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  • Sympathy Business Q & A

    A Word With Jim
    By Jim Morley, AIFD Fellow

    The question many retail florists are asking as they look back at their sales for the past few years is, "Oh, where; Oh, where has our sympathy business gone?"

    If the bottom has fallen out of your sympathy business, it's time to look at how to bring it back. Many florists have found that changing their ways has helped. Maybe it's time to look at what is working and what's not.

    Yes, I know that sympathy business has changed and we have no control over that. The question is, what are you going to do about it? When was the last time you asked your customers what they like, or don't like, about your sympathy arrangements? Contact some customers who used to order a lot of sympathy pieces, but no longer do. Why is that? By their answers, you should get an idea of what's wrong.

    Maybe it's not the design, but how it is sold. In today's fast-paced world you need a different sales approach — focus on the take home value of the arrangement. Or maybe it should be sent to the home rather than the funeral home. These are just a few of the things you can do to keep those sales moving.

    Q. Flowers are much more expensive now, how can I make them look their value?

    A. Try grouping your flowers. This gives better impact with fewer flowers. What is grouping? Identical materials placed in a specific limited area, with space between the individual parts. This allows the viewer to see the individual variety, color, form or texture of each material. Materials scattered throughout the arrangement lose their impact.

    Q. Are clear glass containers with loose arrangements acceptable at funerals?

    A. This is a trend I have seen across the country, and I believe it's very much in favor with the consumer. This is the type of arrangement that will be taken home after the funeral. Be sure your construction is sound. Remember, your driver, the funeral director and the consumer must handle it. If it is well constructed, there should be no problem. You might even include a box for the trip home and a note to the funeral director to save the box. Another important point — keep on good terms with the funeral homes you service. Now more than ever, we need each other.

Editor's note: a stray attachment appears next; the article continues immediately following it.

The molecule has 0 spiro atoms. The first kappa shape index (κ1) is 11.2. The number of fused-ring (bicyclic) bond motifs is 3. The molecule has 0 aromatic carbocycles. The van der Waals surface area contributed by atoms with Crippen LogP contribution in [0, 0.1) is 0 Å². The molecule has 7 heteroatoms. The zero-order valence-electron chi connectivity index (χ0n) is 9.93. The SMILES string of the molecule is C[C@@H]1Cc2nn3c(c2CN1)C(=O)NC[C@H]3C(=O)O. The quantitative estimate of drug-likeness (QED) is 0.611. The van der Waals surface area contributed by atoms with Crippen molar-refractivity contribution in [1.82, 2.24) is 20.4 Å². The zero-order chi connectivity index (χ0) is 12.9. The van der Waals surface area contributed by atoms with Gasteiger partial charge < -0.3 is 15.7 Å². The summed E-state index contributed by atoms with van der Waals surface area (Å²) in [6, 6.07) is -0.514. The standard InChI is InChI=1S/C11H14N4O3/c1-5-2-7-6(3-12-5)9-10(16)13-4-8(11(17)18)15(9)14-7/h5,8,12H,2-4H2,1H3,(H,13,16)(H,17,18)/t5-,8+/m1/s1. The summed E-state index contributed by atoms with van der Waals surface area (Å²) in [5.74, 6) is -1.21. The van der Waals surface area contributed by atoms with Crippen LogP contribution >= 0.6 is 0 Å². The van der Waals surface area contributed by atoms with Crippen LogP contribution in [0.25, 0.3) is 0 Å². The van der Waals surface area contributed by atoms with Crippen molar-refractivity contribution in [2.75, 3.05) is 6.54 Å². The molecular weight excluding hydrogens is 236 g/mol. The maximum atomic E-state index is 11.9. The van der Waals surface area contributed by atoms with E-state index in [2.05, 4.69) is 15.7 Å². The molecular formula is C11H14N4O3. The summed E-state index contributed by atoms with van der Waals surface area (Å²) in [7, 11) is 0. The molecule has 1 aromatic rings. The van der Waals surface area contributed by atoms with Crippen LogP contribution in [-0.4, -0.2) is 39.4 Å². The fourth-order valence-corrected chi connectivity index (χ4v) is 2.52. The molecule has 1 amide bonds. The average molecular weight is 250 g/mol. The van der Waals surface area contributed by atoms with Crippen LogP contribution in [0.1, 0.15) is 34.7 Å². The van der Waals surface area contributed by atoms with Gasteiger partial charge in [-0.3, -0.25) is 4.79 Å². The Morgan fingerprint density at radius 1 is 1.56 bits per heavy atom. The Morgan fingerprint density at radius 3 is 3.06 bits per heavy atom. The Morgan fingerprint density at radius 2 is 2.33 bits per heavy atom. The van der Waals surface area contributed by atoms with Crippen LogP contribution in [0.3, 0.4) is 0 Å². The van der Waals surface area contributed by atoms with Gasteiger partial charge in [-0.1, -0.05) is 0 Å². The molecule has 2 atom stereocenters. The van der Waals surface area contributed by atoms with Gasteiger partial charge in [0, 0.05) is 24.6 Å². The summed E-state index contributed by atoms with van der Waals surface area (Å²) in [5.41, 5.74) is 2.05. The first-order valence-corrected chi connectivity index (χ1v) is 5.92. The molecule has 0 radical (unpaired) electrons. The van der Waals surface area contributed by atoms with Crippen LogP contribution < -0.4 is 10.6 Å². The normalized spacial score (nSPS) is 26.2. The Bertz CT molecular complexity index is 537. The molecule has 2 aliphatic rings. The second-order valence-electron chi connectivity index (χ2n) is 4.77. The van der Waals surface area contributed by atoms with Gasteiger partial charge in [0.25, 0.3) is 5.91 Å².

Q. When using lilies in funeral pieces, we always remove the pollen-holding stamens, but we still get in trouble as more lily blooms continue to open. What should we do?

    A. Visit your funeral director and his staff and teach them how to remove the pollen from flowers and their clothes. The cost to you would be slight, but the value received great.

    Buy them a box of chenille stems and a box of non-sterile latex gloves and show them how to use them. Note: The best way to remove a stain is by placing the garment in direct sunlight for 30 minutes. (My thanks to a good friend in Holland for this tip.)

    Q. In the past year I have had several requests for English garden planters. Instead of planting all the plants together in containers, we have left them in their pots and covered the top with moss. Several have come back due to a lack of water. If I plant them all in soil, they become too heavy. Is there an easy solution?

    A. There is a simple answer. Include a printed note that tells the customer the plants are in individual pots and must be watered individually. Explain that the planter is lighter this way, and it is also easier for them to replace a single plant when needed, especially if you have used small, blooming plants.

    Q. Are silk arrangements acceptable for sympathy work?

    A. Yes, but in my opinion only when the customer knows the receiver's taste and the colors in their home. Or try to persuade the sender to let you do it after the funeral, when you can find out the proper colors and style.

    Silks should never be sent to the funeral home. Funeral flowers should be alive, to give a sense of hope and remind viewers that life does go on. If the customer insists, send it. But you're the sales person and you can advise and persuade, insist on fresh flowers.

    Q. In the past it was customary to place flowers on the door of the house of the deceased. Is this still done?

    A. Yes, but not so much at homes. It is more often seen at businesses when they close because of a death. I believe the practice when away because homes were being robbed while the families were at the services. I would still suggest it, especially in areas where families accept mourners at their homes.



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